BGE President and Chief Executive Frank O. Heintz blamed the slow pace of recovery on a storm that he called the worst ever faced by the utility and said its economic consequences are "very, very serious ... throughout the community."
- Where BGE power was out at noon Sunday
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"This company has mobilized an army of linemen to get the last customer" connected, he said.
But even with more than 4,100 workers in the field, Heintz cautioned that the number of customers without power would decline more slowly in coming days because the utility had focused first on repairs that would restore service to the largest numbers of customers.
It takes just as much labor to restore power to two or three homes as it does to bring 500 back on line, he noted. Rain in the forecast this week also could slow repairs, he said.
The storm's high winds knocked down thousands of trees, sometimes several on a single line. BGE had logged more than 6,000 reports of downed power lines and had taken care of 3,000 as of Friday, company officials said.
Service was most seriously disrupted in Baltimore City and Baltimore and Anne Arundel counties, BGE executives said. But no part of the utility's 2,300-square-mile service area spanning eight counties from Carroll and Howard in the west to Calvert in the east was left untouched.
At 2 p.m. yesterday, the utility estimated that 372,000 customers were without service, including 113,000 in Baltimore County; 91,000 in Anne Arundel; 52,000 in Baltimore City; 37,000 in Howard; 30,000 in Harford; 24,000 in Prince George's; 17,000 in Carroll; 6,000 in Calvert; and 2,000 in Montgomery.
Baltimore Mayor Martin O'Malley and Gov. Robert L. Ehrlich Jr. said yesterday that they were satisfied with the utility's performance thus far, though O'Malley cautioned that consumer unrest might be ahead.
Heintz acknowledged that public patience could wear thin in coming days but said he hoped the utility would get credit for its efforts.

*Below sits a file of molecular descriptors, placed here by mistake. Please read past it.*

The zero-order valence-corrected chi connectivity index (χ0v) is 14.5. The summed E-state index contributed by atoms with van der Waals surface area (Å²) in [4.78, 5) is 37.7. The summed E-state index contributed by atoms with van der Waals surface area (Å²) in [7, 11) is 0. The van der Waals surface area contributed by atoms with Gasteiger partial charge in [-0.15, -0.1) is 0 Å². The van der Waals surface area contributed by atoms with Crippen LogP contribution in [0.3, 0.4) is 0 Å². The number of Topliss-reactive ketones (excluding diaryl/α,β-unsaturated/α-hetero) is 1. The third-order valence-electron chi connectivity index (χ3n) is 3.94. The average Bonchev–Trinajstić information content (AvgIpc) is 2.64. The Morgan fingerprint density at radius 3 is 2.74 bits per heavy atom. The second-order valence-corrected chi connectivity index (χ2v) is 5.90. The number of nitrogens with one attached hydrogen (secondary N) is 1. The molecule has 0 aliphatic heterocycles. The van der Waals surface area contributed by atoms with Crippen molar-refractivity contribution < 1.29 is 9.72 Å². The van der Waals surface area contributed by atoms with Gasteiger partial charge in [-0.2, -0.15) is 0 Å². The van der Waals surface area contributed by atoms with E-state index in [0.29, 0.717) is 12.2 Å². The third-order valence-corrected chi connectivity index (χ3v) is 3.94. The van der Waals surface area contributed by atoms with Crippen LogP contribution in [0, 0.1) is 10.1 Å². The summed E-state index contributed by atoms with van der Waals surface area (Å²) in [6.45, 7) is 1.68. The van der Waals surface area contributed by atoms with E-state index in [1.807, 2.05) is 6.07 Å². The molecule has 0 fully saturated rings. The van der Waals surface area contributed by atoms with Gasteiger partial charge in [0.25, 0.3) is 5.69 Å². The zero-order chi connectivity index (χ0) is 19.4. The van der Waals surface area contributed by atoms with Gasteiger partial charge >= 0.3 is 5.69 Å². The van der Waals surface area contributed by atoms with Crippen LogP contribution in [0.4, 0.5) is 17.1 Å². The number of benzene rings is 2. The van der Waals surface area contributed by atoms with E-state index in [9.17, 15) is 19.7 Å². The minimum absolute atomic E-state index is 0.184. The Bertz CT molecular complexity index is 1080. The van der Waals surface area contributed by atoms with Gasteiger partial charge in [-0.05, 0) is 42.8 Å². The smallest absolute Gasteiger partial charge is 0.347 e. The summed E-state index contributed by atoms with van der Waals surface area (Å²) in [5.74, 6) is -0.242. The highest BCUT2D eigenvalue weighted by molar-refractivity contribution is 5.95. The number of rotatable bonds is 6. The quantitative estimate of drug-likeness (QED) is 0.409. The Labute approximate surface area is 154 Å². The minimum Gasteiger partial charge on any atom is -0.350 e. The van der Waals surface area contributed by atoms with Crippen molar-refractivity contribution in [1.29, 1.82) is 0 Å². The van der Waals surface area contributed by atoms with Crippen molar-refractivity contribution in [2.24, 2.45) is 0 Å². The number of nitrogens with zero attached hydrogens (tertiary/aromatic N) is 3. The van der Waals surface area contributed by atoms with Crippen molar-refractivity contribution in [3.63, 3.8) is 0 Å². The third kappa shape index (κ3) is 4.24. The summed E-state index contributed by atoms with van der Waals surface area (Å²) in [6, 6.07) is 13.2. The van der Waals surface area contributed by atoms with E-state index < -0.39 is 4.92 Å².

"I think, in this circumstance, the customers have understood the fury," Heintz said. "They understood this was a kind of lifetime-event hurricane. They understand that the damage is extensive."
In September 1999, when Hurricane Floyd swept through Maryland, BGE found itself facing heavy criticism from then-Gov. Parris N. Glendening and the state Public Service Commission after it took several days to fully restore service.
More than half the company's 1.1 million customers lost power in that storm, many for several days.
A 15-member task force appointed by Glendening suggested that BGE install automated phone systems to give customers accurate estimates of when power would be restored; do more routine tree trimming and bury more electric lines.
BGE responded in 2000 with $2 million in announced operating improvements, including more sophisticated telephone answering systems.
The utility, which called Floyd a 40-year storm, said its goal was to make sure that no customer was without power for longer than four days.
"No one wants to be without power for more than a day," said Stephen F. Wood, then BGE's vice president of electric transmission and distribution. "But when we get into the fifth day, the public opposition is very high."
At that time, members of the International Brotherhood of Electrical Workers blamed a sharp decline in the number of BGE line workers and service operators for the long delays.